Despite YouTube becoming one of the most popular video marketing platforms, many brands still haven't mastered it, according to a new report.
The report “The Top 100 Global Brands: Key Lessons for Success on YouTube” was compiled by Pixability, a YouTube-certified marketing and advertising software company. These brands were taken from Interbrand's “Top Global Brands of 2012”, a list that includes Coca-Cola, Disney, Cisco, 3M, Facebook and Yahoo. The Pixability report looks at the brand's presence and strategies on YouTube, the best marketing practices and how YouTube is an important part of content marketing.
Brand Presence and Strategy
Since its launch in 2005, YouTube rose to become a video phenomenon with over 1 billion viewers each month and 100 hours of video uploaded every minute. Companies have produced a vast amount of content over the past eight years to engage with viewers. For the top 100 brands this includes 1,378 channels and 258,000 videos that have had a collective 9.5 billion views.
The report notes that over the next few years the amount of videos posted on these channels will increase, as companies invest more in visual content, along with the marketing and distribution of these videos.
While the amount of YouTube content grows, the amount of videos produced doesn’t always equal how many views a channel has. For example, MTV and Thompson-Reuters were ahead of Google and Disney in the amount of video on their channels, but the latter two companies were at the top of "total views" list. MTV was seventh and Thompson-Reuters’ didn’t even rank because of the kind of content it posted.
Companies in the technology and automotive industries recognize that video is a perfect medium to introduce and explain complex products and services to their prospective audiences,” says the report.
The report found a great deal of similarities in ideas and techniques among brand's marketing strategies due to competition. The results then, are often the same.
There are a few things brands should note about YouTube. The first is that YouTube videos tends to have a longer shelf life than other types of content. In the first three weeks of being posted, an average video has about 40 percent of its views, with the next 30 percent coming in between four and 12 weeks of being posts and another third coming between week 12 and 52. Overall, a video has between 12 and 52 weeks of total shelf life, compared with the 22 hours of a typical Facebook post.
The second note is that video usually equals a good ROI for many businesses as the videos that have the most viewers also tend to have the most social shares. According to the report, the most popular brands tended to have 89 times more tweets and 330 times more Facebook shares than those that weren’t as popular.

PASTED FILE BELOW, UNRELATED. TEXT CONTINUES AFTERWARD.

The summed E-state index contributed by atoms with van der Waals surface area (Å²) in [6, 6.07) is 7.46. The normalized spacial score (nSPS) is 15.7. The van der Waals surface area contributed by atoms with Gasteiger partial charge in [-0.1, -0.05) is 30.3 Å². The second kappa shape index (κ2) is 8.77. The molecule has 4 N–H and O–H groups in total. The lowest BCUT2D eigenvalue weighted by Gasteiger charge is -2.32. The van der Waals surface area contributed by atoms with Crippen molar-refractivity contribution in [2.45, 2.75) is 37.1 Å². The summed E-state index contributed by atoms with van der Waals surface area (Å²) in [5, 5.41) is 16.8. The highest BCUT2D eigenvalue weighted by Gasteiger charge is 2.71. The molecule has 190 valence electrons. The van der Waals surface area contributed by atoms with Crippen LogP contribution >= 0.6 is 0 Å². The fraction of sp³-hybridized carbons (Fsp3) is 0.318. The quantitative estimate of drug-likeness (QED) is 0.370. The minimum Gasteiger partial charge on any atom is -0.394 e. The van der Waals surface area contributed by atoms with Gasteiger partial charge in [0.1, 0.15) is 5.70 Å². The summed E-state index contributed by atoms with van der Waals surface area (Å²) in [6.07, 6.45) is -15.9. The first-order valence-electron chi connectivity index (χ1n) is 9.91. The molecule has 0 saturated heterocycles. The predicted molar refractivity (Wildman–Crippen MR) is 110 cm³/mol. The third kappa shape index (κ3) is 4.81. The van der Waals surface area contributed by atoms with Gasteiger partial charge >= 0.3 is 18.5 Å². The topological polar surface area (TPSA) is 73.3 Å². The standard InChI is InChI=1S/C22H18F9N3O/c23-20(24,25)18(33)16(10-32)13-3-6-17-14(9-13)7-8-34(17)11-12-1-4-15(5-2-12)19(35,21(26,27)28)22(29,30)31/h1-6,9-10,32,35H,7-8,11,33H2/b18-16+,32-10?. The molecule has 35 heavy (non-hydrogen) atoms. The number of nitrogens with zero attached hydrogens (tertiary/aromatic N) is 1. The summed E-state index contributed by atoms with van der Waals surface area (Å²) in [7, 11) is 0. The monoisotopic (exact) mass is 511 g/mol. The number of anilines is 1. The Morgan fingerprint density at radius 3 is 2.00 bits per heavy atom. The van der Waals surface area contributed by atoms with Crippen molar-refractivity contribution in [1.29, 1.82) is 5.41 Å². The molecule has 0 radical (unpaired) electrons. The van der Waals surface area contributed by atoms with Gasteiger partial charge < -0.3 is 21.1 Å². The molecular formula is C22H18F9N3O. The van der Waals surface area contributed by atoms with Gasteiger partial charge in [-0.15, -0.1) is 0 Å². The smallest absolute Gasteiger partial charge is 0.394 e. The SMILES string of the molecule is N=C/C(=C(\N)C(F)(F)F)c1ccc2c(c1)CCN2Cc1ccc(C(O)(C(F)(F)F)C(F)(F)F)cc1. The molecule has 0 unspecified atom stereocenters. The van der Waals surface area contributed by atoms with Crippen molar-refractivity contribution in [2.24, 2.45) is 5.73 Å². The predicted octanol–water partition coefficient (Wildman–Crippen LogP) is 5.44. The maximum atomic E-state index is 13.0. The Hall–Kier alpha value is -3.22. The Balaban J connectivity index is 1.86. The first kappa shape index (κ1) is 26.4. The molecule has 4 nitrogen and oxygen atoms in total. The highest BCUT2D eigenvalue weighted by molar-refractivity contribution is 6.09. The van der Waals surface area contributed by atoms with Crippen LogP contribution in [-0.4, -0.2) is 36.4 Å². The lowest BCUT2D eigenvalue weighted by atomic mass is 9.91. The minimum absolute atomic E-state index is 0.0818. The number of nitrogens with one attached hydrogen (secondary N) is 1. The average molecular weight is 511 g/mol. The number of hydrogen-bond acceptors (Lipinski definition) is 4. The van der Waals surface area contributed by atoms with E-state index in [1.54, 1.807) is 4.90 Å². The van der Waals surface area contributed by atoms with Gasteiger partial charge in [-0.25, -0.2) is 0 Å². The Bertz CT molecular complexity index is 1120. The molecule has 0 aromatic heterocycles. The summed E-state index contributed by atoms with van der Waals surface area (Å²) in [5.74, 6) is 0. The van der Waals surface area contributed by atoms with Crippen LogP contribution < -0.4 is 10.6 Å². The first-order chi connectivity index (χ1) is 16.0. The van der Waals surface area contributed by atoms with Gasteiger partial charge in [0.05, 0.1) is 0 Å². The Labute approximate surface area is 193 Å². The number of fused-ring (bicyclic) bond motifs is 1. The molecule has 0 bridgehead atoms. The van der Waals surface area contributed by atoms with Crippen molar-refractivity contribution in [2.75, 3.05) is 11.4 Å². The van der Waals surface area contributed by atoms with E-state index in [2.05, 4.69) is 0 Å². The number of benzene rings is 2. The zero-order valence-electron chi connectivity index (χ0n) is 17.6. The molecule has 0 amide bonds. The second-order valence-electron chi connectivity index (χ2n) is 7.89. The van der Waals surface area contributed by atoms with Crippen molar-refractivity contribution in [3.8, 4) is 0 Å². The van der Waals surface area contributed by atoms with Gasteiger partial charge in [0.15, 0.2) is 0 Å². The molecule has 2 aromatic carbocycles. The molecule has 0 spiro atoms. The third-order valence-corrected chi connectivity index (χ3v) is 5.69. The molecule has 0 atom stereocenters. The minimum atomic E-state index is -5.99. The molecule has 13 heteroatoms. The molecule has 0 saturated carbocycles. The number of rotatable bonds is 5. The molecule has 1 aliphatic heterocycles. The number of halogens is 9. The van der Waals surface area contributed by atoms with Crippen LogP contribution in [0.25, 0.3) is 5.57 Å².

Some Marketing Practices are Better than Others
As with any marketing channel, there are certain practices a brand should used or avoid.
To gain more followers, a marketer shouldn’t try to create a bunch of different channels for one brand. Fifty six of the 100 top brands had 10 or more channels, but it’s often hard to produce content for these channels as 17 percent had channels that were inactive. So, a business has to limit how many channels they create, but still make sure they are able to create good, consumer-focused content.
While industry, budget and number of audiences served dictates the number of YouTube channels a brand needs to maintain, excess channels are problematic, leading to audience confusion and marketing challenges,” says the report. “Brands must ensure that the channel strategy is driven by audience needs.”
The report also highlights seven practices that can help brands develop a better strategy. The first two practices are to create a lot of quality video content and practice good video SEO. As more quality content is produced, more viewers will interact with a channel and its videos. An example of a successful video channel is Disney, with 1.8 billion views from about 15,000 videos in 41 different channels. As for SEO, the report says that businesses should be creating high quality metadata or having a video title with the brand's name in it. In doing this, a video is more likely to show up when someone uses the YouTube or Google search function.
The second two practices include using different videos on multiple touch points and linking videos to marketing incentives. Trying to have the most popular or "viral" video isn’t a realistic goal for a company, according the report. Marketers should be making sure that they have different kinds or "grades" of video at their disposal, as users like a mixture of short videos, long videos, user generated content, as well as professional quality videos.
Marketers should also be making YouTube part of their overall marketing campaign, instead of a separate marketing platform. The cross-channel experience is expected by consumers today, so being available on any channel to answer questions and take comments is key.
The last three practices are video branding, content investment and community engagement. A company should brand their video with subtle, but noticeable logos as sometimes these videos are shared and watched outside of a company context. As was mentioned, many businesses create more than one channel and this isn't needed. If a company produces more than one product it should be okay to have more than one channel, but often all a brand needs is one. Also, while YouTube is a video platform, it shouldn't be treated that way. Brands should try to create a community within their social channels, as this will help video shares and a brand’s social presence.
As can be seen video, and with it, YouTube is becoming a key part of content marketing. Marketers should take note of these practices, potential pitfalls and success stories of other brands so they won’t left out in the coming years.